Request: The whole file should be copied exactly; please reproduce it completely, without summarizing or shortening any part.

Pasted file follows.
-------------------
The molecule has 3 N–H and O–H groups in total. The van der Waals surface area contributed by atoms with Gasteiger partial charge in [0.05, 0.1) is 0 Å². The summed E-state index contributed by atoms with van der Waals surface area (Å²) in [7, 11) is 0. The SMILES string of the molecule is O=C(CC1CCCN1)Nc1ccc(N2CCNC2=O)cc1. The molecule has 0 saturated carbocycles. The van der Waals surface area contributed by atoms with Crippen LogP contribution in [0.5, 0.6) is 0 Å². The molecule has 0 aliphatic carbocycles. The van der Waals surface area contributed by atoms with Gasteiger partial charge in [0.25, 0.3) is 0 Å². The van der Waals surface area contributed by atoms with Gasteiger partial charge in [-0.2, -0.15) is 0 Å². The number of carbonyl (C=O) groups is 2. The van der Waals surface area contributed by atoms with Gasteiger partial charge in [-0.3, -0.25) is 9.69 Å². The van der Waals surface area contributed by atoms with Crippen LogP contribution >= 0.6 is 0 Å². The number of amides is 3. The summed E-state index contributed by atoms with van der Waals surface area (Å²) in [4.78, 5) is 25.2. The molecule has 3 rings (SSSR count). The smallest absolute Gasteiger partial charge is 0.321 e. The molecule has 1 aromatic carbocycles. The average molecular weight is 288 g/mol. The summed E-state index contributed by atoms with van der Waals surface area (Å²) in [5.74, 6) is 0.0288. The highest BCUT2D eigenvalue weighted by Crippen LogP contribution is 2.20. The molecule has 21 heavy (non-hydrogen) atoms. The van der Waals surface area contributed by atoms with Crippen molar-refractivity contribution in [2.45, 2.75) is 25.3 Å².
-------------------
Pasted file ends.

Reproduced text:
The molecule has 3 N–H and O–H groups in total. The van der Waals surface area contributed by atoms with Gasteiger partial charge in [0.05, 0.1) is 0 Å². The summed E-state index contributed by atoms with van der Waals surface area (Å²) in [7, 11) is 0. The SMILES string of the molecule is O=C(CC1CCCN1)Nc1ccc(N2CCNC2=O)cc1. The molecule has 0 saturated carbocycles. The van der Waals surface area contributed by atoms with Crippen LogP contribution in [0.5, 0.6) is 0 Å². The molecule has 0 aliphatic carbocycles. The van der Waals surface area contributed by atoms with Gasteiger partial charge in [0.25, 0.3) is 0 Å². The van der Waals surface area contributed by atoms with Gasteiger partial charge in [-0.2, -0.15) is 0 Å². The number of carbonyl (C=O) groups is 2. The van der Waals surface area contributed by atoms with Gasteiger partial charge in [-0.3, -0.25) is 9.69 Å². The van der Waals surface area contributed by atoms with Crippen LogP contribution >= 0.6 is 0 Å². The number of amides is 3. The summed E-state index contributed by atoms with van der Waals surface area (Å²) in [4.78, 5) is 25.2. The molecule has 3 rings (SSSR count). The smallest absolute Gasteiger partial charge is 0.321 e. The molecule has 1 aromatic carbocycles. The average molecular weight is 288 g/mol. The summed E-state index contributed by atoms with van der Waals surface area (Å²) in [5.74, 6) is 0.0288. The highest BCUT2D eigenvalue weighted by Crippen LogP contribution is 2.20. The molecule has 21 heavy (non-hydrogen) atoms. The van der Waals surface area contributed by atoms with Crippen molar-refractivity contribution in [2.45, 2.75) is 25.3 Å².